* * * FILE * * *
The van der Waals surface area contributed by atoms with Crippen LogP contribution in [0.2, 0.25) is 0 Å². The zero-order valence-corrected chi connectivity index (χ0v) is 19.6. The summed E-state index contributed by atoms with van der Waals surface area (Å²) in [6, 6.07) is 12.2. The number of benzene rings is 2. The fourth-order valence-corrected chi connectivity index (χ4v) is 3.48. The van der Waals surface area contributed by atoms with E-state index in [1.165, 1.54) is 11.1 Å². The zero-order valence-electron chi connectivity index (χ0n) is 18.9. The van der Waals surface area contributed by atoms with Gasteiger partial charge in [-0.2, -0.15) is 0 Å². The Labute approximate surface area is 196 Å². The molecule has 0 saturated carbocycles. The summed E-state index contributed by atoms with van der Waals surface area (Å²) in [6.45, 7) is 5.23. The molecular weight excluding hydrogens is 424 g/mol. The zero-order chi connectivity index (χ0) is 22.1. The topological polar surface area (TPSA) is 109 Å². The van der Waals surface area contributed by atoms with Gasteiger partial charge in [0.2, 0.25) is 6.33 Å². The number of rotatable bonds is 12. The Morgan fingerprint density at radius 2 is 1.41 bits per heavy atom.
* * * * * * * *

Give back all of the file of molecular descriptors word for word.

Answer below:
The van der Waals surface area contributed by atoms with Crippen LogP contribution in [0.2, 0.25) is 0 Å². The zero-order valence-corrected chi connectivity index (χ0v) is 19.6. The summed E-state index contributed by atoms with van der Waals surface area (Å²) in [6, 6.07) is 12.2. The number of benzene rings is 2. The fourth-order valence-corrected chi connectivity index (χ4v) is 3.48. The van der Waals surface area contributed by atoms with E-state index in [1.165, 1.54) is 11.1 Å². The zero-order valence-electron chi connectivity index (χ0n) is 18.9. The van der Waals surface area contributed by atoms with Gasteiger partial charge in [-0.2, -0.15) is 0 Å². The Labute approximate surface area is 196 Å². The molecule has 0 saturated carbocycles. The summed E-state index contributed by atoms with van der Waals surface area (Å²) in [6.45, 7) is 5.23. The molecular weight excluding hydrogens is 424 g/mol. The zero-order chi connectivity index (χ0) is 22.1. The topological polar surface area (TPSA) is 109 Å². The van der Waals surface area contributed by atoms with Gasteiger partial charge in [0.2, 0.25) is 6.33 Å². The number of rotatable bonds is 12. The Morgan fingerprint density at radius 2 is 1.41 bits per heavy atom.